Speech Therapy Activities for Outside

Let's Get Moving Speech Therapy Ideas for Outside

There is something about cold weather that gets children feeling a little...cooped up.

If you feel like this is happening to you or your students, here's an idea...GET OUTTA THAT TREATMENT ROOM!

Here are some fun ideas to get the students motivated and learning OUTSIDE of your room. 

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Phonemic Awareness

Choose an empty hallway to explore.

Take with you post-its and a marker for drawing letters, or pre-cut alphabet cards. You could even use those foam alphabet letters with double sided tape stuck to the back. 

Have the children label things with the appropriate letter by sticking the letter right to the object!

You can do this with beginning or ending sounds. "W" for wall, "L" for light switch, "R" for something red, etc.

Sequencing Task

Before leaving the therapy room, have the children draw a map or a list of the places they want to visit in the school. Talk about the route you will take with them so that it is planned.

Once out of the therapy room, allow the children to use the map or list as their guide and see if they can execute the plan!

Listening Comprehension & Verbal Expression

1. Sit somewhere outside of the therapy room with the child. Play a game of I spy. The child has to listen carefully to all the clues. After they guess the correct item, then they will give you the "I Spy" clues.

2. This game works well with a group. Take the group somewhere that a little giggling won't be a problem, like an empty cafeteria.

Have all the students stand in a circle. They take turns saying one fact about themselves using full sentences, such as "I like hot dogs."

The students who agree with the statement jump as high as they can.

The students who don't agree with the statement sit down as fast as they can. It is a very simple game and easy to play, and they will love it! 

SEE ALSO: The Best Free App for Speech Therapy

Following Directions & Recall

1. Before leaving the therapy room, give the child two tasks (more or less) that they have to remember.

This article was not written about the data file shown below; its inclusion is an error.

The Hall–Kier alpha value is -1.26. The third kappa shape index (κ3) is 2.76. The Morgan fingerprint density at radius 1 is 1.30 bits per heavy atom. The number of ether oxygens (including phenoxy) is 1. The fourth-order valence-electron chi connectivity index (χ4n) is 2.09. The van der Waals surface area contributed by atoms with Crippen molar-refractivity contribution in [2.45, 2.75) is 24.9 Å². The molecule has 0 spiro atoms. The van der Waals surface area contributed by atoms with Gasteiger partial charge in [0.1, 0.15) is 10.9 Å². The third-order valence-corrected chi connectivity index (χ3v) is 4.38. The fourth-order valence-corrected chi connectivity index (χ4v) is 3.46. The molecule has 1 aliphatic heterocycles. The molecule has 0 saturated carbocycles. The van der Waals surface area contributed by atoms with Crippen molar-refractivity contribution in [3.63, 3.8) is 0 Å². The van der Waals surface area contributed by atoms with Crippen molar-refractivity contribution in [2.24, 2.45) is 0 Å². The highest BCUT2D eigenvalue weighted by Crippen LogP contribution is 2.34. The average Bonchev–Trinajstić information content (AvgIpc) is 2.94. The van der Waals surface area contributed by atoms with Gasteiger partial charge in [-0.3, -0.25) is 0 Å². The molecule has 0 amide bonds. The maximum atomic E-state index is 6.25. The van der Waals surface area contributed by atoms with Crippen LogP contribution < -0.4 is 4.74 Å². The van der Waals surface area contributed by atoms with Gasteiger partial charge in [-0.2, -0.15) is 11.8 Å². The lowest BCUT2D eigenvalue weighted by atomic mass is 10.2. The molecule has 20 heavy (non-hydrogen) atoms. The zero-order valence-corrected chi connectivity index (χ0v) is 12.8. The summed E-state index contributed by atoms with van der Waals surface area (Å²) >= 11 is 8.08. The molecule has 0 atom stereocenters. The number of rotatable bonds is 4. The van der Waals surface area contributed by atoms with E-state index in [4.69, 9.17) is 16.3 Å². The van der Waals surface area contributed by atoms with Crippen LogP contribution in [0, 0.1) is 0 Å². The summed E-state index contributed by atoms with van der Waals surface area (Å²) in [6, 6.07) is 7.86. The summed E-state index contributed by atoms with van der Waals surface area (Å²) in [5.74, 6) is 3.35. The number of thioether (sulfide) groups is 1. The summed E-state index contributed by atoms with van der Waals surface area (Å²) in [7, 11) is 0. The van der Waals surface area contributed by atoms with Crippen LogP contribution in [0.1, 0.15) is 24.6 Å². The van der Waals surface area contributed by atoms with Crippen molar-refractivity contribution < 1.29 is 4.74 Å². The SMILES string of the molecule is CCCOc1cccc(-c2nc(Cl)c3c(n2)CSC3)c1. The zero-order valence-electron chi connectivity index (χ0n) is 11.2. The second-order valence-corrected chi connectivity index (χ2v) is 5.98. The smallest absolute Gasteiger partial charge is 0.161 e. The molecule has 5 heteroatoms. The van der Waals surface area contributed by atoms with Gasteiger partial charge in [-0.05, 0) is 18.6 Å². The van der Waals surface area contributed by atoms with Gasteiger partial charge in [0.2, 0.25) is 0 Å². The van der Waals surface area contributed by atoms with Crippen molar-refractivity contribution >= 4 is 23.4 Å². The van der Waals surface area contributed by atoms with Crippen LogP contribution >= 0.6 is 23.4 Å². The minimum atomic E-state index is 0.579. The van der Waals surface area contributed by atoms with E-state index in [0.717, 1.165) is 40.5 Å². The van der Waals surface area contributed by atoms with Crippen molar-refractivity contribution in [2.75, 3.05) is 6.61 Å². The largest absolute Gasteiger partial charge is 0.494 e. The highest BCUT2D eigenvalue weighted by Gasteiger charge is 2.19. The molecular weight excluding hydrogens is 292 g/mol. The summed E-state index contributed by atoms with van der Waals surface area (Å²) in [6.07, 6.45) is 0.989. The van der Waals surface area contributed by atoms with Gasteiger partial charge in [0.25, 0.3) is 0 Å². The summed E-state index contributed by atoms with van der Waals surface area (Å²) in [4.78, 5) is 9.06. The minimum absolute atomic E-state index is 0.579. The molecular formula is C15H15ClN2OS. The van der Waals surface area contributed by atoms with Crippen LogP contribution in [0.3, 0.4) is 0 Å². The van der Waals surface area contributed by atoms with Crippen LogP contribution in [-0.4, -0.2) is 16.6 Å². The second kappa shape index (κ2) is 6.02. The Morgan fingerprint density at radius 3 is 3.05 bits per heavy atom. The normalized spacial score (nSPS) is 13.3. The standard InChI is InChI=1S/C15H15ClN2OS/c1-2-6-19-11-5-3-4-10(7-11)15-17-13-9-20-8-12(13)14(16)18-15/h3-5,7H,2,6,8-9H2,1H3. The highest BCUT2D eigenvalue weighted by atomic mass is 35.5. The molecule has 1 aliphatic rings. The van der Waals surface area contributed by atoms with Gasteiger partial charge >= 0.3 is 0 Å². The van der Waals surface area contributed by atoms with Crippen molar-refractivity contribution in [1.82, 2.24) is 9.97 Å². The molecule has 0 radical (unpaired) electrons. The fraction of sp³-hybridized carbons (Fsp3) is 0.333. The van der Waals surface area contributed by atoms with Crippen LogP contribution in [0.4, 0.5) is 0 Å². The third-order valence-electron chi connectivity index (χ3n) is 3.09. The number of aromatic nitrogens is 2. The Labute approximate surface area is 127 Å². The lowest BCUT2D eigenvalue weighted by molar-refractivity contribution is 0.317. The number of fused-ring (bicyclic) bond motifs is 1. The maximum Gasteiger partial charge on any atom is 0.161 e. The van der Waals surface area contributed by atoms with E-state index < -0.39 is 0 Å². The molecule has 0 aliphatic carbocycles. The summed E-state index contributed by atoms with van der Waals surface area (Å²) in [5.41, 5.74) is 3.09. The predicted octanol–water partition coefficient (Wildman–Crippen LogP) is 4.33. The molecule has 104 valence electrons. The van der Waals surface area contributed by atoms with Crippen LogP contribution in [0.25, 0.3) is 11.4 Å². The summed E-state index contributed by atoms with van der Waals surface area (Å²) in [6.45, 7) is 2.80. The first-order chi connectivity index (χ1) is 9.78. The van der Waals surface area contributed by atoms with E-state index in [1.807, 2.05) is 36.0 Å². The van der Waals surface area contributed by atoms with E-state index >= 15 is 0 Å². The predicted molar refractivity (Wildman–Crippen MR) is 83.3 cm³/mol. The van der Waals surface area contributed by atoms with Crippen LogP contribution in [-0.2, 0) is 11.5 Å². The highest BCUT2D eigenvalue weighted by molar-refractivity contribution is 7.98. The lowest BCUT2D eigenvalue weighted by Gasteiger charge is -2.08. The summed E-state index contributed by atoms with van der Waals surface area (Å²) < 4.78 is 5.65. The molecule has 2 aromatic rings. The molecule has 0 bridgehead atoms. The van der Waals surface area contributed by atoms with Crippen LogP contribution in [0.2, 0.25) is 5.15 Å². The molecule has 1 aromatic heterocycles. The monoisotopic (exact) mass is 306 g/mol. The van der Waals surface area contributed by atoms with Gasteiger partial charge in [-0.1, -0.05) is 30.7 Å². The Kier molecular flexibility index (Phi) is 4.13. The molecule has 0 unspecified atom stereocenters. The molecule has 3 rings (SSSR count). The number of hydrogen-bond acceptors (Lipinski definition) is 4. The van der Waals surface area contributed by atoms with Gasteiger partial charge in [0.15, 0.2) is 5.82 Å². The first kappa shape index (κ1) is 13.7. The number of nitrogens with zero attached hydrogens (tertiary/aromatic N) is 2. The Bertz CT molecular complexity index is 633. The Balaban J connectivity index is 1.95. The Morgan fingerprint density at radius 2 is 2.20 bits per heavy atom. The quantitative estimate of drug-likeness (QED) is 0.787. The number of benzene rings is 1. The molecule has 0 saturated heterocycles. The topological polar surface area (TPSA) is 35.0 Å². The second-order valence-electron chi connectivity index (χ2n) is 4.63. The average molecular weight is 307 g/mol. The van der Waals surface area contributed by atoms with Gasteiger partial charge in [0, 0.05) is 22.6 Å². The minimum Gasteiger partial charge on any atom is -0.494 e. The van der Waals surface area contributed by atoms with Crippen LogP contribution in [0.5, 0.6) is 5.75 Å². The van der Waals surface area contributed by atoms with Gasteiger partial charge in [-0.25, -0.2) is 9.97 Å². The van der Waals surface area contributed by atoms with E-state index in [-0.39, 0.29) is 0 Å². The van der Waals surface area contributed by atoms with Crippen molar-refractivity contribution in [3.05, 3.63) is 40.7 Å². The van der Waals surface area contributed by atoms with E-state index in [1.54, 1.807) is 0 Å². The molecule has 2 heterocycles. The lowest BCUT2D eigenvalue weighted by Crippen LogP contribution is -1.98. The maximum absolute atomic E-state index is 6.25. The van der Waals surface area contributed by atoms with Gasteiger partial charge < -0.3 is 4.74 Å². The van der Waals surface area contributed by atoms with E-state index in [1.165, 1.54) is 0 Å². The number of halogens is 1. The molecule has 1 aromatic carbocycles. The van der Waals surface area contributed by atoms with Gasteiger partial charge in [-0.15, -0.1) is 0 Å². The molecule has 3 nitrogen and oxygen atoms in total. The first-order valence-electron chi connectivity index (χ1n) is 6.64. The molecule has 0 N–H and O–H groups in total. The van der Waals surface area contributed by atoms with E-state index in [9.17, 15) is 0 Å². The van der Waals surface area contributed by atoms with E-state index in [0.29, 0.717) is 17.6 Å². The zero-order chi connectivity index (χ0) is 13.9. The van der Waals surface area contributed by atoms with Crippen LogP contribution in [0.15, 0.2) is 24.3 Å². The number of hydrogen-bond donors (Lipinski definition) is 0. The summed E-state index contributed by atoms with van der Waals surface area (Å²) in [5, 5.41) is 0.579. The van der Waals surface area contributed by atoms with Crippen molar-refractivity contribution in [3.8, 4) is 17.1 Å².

• Say hello to the principal.

  • Ask the receptionist for a piece of paper.

These tasks can be social in nature, or more silly:

  • Get one square of toilet paper

  • Do a toe touch in the cafeteria

For recall, encourage the children to cue themselves. This could be done by giving them a post-it note before leaving the room so they can write a little clue for each task in case they forget.

Even though you will be with them, the more independently they can remember the tasks the better!

2. Stand in the hallway and play Simon Says. You can do this with multi-step directions as well as simple directions.


Give each child a pencil and a paper. Fold the paper in half and then half again to make four sections.

At the top of each section, write a color. Then leave the therapy room and look for things in those color categories.

As the children find items, they will write the words in the appropriate section of the paper (or just use check marks for each item and then discuss which colors had the most, the least, etc).

To make this task more difficult, write more abstract categories in each section, such as:

  • Things that are round

  • Things that move

  • Things that are alive

  • Things that are plastic


1. Stand at the beginning of a long empty hallway. Give the child their target sound, word or phrase and ask them to repeat it ten times as they stand still.

After the ten productions they get to take a huge step forward for every accurate sound. If they got 8/10, then it's eight steps forward.

Then give them the next word or phrase. The goal is to get to the end of the hallway. You will get maximum output with this game.

Make it fun and positive!

2. Walk around the school and find items with the students' target sounds. Of course we want maximum productions, so once you find an item say it ten times, or have the student make sentences out of it.

  • This is a chair.

  • I will sit on the chair.

If you have a less common sound, then get creative with a silly carrier phrase...

  • For Valentines I will give you a _____.

  • I will Zap this _____.

The items they find don't have to start with the target sound if you use the carrier phrase!

I hope these ideas help to ease the "January Blues" and get your kids invigorated for speech therapy again!

SEE ALSO: The Best Books for Speech Therapy Practice

Speech therapy books for targeting multiple goals

About the Author

Lindsey is an M.S. CCC-SLP from Salt Lake City, UT. She received both her B.S. and M.S. from Utah State University. When she's not chasing her 5 crazy kids around, she enjoys creating engaging speech therapy ideas and materials. Read More

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